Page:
As to be expected, Joseph Shanahan experienced the many challenges of a new arrival! He had to negotiate a new country, culture, language and food, relationships with fellow missionaries, as well as an acute lack of personnel to help in the mission. There were the ever present mosquitoes which were carriers of the malaria parasite. As soon as he stepped off the River Niger and set foot on the soil of Onitsha, Southern Nigeria, the superior of the Mission, Fr Leon Lejeune CSSp, already had some practical work for him to do: making bricks for the building of more permanent houses for the missionaries. In addition, the people were not too eager to give up their age-old traditional religion and way of life. Joseph Shanahan broke through this particular challenge by showing them respect as well as a willingness to engage in dialogue and mutual enrichment.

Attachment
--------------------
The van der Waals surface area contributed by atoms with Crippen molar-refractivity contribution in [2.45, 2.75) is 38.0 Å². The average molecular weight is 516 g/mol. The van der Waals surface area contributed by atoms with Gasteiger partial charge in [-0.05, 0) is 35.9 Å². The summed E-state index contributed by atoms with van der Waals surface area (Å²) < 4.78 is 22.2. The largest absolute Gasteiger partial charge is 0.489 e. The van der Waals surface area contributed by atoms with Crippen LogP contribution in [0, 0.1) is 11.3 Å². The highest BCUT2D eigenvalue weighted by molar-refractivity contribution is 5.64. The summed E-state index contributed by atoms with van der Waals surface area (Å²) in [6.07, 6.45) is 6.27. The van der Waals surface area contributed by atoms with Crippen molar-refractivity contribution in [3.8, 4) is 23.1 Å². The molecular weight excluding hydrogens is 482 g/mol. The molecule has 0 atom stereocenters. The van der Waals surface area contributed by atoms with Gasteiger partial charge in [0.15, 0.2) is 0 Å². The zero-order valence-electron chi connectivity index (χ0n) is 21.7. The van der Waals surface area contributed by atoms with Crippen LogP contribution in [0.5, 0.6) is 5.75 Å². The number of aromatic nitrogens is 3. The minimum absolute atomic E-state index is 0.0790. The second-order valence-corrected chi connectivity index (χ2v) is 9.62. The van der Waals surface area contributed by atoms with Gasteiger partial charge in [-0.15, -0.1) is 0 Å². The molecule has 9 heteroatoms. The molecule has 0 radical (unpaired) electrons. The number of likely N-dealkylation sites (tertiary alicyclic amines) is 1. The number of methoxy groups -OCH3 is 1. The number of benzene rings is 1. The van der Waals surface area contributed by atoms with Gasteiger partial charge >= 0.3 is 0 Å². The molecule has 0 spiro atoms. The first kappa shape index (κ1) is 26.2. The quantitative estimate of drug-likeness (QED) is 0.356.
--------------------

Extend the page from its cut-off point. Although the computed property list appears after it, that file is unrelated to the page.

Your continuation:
In 1905, at the age of thirty-four, Joseph Shanahan was officially appointed Prefect Apostolic of Southern Nigeria, taking over from Fr Lejeune who had to return to France due to ill health and where he died a short time later. The mission strategy before his arrival, was the establishment of “Christian villages”. These villages were composed mainly of the ‘rejects’ of society, e.g., ex-slaves, lepers and destitute. This strategy did not seem to bear lasting fruit as it was prone to be ridiculed by the people. On assuming leadership, Shanahan decided to change this approach to evangelisation. He decided to move further into the hinterland beyond the banks of the River Niger and to focus on evangelising the little children through education. Two gifts served him well, his experience of religious education in the schools of his youth in Ireland and the experience of the co-founder of his Congregation, Venerable Francis Mary Paul Libermann. Libermann believed in the dual role of teachers as catechists. In Bishop Shanahan’s encounters with the local chiefs and the people, they had gradually begun to accept his explanations of the Christian faith. However, they would often tell him that they were too old to change their ways from the religion and traditions of their ancestors: “so, teach our children instead”. Bishop Shanahan was to completely phase out the method of “Christian villages”, and put the whole thrust of his missionary work into the establishment and running of schools. He defended education as a lasting bulwark against slavery. His knowledge of both English and French proved very useful to him in cordially and skilfully dealing with both Irish and French confreres. It was important to bring them on board in this new venture and approach, as it was not easy for them to let go of old methods with which they were more familiar. At that stage, he was deeply concerned that only boys had the opportunity of schooling, and worried about the ineffectiveness of establishing Christian families without equally educating and training young girls in the faith.